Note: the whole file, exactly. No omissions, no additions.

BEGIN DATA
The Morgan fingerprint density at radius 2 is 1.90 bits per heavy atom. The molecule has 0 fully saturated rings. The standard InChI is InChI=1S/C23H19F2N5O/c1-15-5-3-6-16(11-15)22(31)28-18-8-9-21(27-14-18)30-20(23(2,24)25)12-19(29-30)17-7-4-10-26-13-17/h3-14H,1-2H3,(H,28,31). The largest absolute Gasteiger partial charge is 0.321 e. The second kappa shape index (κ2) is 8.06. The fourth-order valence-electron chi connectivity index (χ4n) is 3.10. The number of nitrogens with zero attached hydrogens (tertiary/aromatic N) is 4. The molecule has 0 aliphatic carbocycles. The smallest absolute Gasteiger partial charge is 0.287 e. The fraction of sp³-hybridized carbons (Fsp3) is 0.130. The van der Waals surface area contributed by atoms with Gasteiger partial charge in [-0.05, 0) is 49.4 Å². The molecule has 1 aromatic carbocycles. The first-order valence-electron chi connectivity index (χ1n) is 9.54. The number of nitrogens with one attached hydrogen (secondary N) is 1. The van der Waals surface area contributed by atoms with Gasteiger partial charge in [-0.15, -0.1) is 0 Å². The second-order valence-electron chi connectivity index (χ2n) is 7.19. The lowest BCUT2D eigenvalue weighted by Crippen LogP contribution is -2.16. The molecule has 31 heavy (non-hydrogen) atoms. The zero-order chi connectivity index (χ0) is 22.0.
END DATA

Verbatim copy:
The Morgan fingerprint density at radius 2 is 1.90 bits per heavy atom. The molecule has 0 fully saturated rings. The standard InChI is InChI=1S/C23H19F2N5O/c1-15-5-3-6-16(11-15)22(31)28-18-8-9-21(27-14-18)30-20(23(2,24)25)12-19(29-30)17-7-4-10-26-13-17/h3-14H,1-2H3,(H,28,31). The largest absolute Gasteiger partial charge is 0.321 e. The second kappa shape index (κ2) is 8.06. The fourth-order valence-electron chi connectivity index (χ4n) is 3.10. The number of nitrogens with zero attached hydrogens (tertiary/aromatic N) is 4. The molecule has 0 aliphatic carbocycles. The smallest absolute Gasteiger partial charge is 0.287 e. The fraction of sp³-hybridized carbons (Fsp3) is 0.130. The van der Waals surface area contributed by atoms with Gasteiger partial charge in [-0.05, 0) is 49.4 Å². The molecule has 1 aromatic carbocycles. The first-order valence-electron chi connectivity index (χ1n) is 9.54. The number of nitrogens with one attached hydrogen (secondary N) is 1. The van der Waals surface area contributed by atoms with Gasteiger partial charge in [-0.15, -0.1) is 0 Å². The second-order valence-electron chi connectivity index (χ2n) is 7.19. The lowest BCUT2D eigenvalue weighted by Crippen LogP contribution is -2.16. The molecule has 31 heavy (non-hydrogen) atoms. The zero-order chi connectivity index (χ0) is 22.0.